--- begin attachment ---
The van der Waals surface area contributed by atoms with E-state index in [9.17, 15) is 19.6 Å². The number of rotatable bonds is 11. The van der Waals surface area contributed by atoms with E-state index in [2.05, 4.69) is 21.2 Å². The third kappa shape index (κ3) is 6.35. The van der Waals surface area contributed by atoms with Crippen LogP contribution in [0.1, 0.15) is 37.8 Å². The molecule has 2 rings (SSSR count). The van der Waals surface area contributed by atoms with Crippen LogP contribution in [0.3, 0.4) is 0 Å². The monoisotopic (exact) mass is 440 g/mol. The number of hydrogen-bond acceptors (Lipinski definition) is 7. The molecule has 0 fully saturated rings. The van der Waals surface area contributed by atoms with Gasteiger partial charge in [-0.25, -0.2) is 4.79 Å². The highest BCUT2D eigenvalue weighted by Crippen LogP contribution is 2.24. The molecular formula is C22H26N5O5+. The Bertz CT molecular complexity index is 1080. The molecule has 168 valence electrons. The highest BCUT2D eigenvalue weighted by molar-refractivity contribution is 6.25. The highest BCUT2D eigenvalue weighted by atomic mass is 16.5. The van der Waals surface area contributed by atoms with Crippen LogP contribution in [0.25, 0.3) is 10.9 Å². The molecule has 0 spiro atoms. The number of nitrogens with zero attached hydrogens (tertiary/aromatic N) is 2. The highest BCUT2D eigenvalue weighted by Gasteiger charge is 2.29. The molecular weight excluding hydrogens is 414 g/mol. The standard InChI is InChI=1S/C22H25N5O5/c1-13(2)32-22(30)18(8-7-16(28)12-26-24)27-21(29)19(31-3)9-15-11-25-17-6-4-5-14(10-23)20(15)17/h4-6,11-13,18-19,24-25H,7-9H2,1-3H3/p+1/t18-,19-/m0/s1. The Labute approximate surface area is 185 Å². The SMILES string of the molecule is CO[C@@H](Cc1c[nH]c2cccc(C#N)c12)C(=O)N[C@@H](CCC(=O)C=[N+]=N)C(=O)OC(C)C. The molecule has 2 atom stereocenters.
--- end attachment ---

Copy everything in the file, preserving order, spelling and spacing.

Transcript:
The van der Waals surface area contributed by atoms with E-state index in [9.17, 15) is 19.6 Å². The number of rotatable bonds is 11. The van der Waals surface area contributed by atoms with E-state index in [2.05, 4.69) is 21.2 Å². The third kappa shape index (κ3) is 6.35. The van der Waals surface area contributed by atoms with Crippen LogP contribution in [0.1, 0.15) is 37.8 Å². The molecule has 2 rings (SSSR count). The van der Waals surface area contributed by atoms with Crippen LogP contribution in [0.3, 0.4) is 0 Å². The monoisotopic (exact) mass is 440 g/mol. The number of hydrogen-bond acceptors (Lipinski definition) is 7. The molecule has 0 fully saturated rings. The van der Waals surface area contributed by atoms with Gasteiger partial charge in [-0.25, -0.2) is 4.79 Å². The highest BCUT2D eigenvalue weighted by Crippen LogP contribution is 2.24. The molecular formula is C22H26N5O5+. The Bertz CT molecular complexity index is 1080. The molecule has 168 valence electrons. The highest BCUT2D eigenvalue weighted by molar-refractivity contribution is 6.25. The highest BCUT2D eigenvalue weighted by atomic mass is 16.5. The van der Waals surface area contributed by atoms with Crippen LogP contribution in [0.25, 0.3) is 10.9 Å². The molecule has 0 spiro atoms. The number of nitrogens with zero attached hydrogens (tertiary/aromatic N) is 2. The highest BCUT2D eigenvalue weighted by Gasteiger charge is 2.29. The molecular weight excluding hydrogens is 414 g/mol. The standard InChI is InChI=1S/C22H25N5O5/c1-13(2)32-22(30)18(8-7-16(28)12-26-24)27-21(29)19(31-3)9-15-11-25-17-6-4-5-14(10-23)20(15)17/h4-6,11-13,18-19,24-25H,7-9H2,1-3H3/p+1/t18-,19-/m0/s1. The Labute approximate surface area is 185 Å². The SMILES string of the molecule is CO[C@@H](Cc1c[nH]c2cccc(C#N)c12)C(=O)N[C@@H](CCC(=O)C=[N+]=N)C(=O)OC(C)C. The molecule has 2 atom stereocenters.